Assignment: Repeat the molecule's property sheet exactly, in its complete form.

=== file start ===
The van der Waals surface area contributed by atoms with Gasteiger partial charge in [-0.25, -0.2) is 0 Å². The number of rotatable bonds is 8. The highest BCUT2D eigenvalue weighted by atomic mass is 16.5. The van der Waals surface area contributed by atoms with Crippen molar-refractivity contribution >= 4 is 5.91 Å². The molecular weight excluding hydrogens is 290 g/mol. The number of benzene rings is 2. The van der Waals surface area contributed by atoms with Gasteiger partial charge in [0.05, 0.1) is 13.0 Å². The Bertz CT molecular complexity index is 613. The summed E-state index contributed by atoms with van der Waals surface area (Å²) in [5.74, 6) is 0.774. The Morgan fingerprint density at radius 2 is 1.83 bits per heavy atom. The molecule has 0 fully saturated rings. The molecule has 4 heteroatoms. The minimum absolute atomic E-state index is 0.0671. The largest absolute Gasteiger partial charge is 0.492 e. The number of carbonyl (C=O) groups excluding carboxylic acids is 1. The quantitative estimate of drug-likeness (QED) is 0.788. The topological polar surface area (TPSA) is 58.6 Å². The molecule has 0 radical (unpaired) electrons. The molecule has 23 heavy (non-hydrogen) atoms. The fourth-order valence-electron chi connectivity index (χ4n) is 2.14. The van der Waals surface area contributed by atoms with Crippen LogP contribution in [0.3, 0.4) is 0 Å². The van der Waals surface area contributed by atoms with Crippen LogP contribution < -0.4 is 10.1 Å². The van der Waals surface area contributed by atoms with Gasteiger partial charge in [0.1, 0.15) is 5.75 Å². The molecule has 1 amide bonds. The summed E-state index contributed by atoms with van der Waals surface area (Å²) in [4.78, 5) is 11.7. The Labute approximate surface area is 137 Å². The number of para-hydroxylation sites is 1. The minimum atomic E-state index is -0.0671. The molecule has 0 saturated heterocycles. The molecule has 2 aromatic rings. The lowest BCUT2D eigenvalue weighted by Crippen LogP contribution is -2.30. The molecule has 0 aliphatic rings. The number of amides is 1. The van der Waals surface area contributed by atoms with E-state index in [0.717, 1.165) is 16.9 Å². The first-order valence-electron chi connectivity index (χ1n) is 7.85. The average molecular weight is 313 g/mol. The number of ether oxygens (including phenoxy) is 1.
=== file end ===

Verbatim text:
The van der Waals surface area contributed by atoms with Gasteiger partial charge in [-0.25, -0.2) is 0 Å². The number of rotatable bonds is 8. The highest BCUT2D eigenvalue weighted by atomic mass is 16.5. The van der Waals surface area contributed by atoms with Crippen molar-refractivity contribution >= 4 is 5.91 Å². The molecular weight excluding hydrogens is 290 g/mol. The number of benzene rings is 2. The van der Waals surface area contributed by atoms with Gasteiger partial charge in [0.05, 0.1) is 13.0 Å². The Bertz CT molecular complexity index is 613. The summed E-state index contributed by atoms with van der Waals surface area (Å²) in [5.74, 6) is 0.774. The Morgan fingerprint density at radius 2 is 1.83 bits per heavy atom. The molecule has 0 fully saturated rings. The molecule has 4 heteroatoms. The minimum absolute atomic E-state index is 0.0671. The largest absolute Gasteiger partial charge is 0.492 e. The number of carbonyl (C=O) groups excluding carboxylic acids is 1. The quantitative estimate of drug-likeness (QED) is 0.788. The topological polar surface area (TPSA) is 58.6 Å². The molecule has 0 radical (unpaired) electrons. The molecule has 23 heavy (non-hydrogen) atoms. The fourth-order valence-electron chi connectivity index (χ4n) is 2.14. The van der Waals surface area contributed by atoms with Crippen LogP contribution in [0.3, 0.4) is 0 Å². The van der Waals surface area contributed by atoms with Crippen LogP contribution < -0.4 is 10.1 Å². The van der Waals surface area contributed by atoms with Gasteiger partial charge in [0.1, 0.15) is 5.75 Å². The molecule has 1 amide bonds. The summed E-state index contributed by atoms with van der Waals surface area (Å²) in [4.78, 5) is 11.7. The Labute approximate surface area is 137 Å². The number of para-hydroxylation sites is 1. The minimum atomic E-state index is -0.0671. The molecule has 0 saturated heterocycles. The molecule has 2 aromatic rings. The lowest BCUT2D eigenvalue weighted by Crippen LogP contribution is -2.30. The molecule has 0 aliphatic rings. The number of amides is 1. The van der Waals surface area contributed by atoms with E-state index in [0.717, 1.165) is 16.9 Å². The first-order valence-electron chi connectivity index (χ1n) is 7.85. The average molecular weight is 313 g/mol. The number of ether oxygens (including phenoxy) is 1.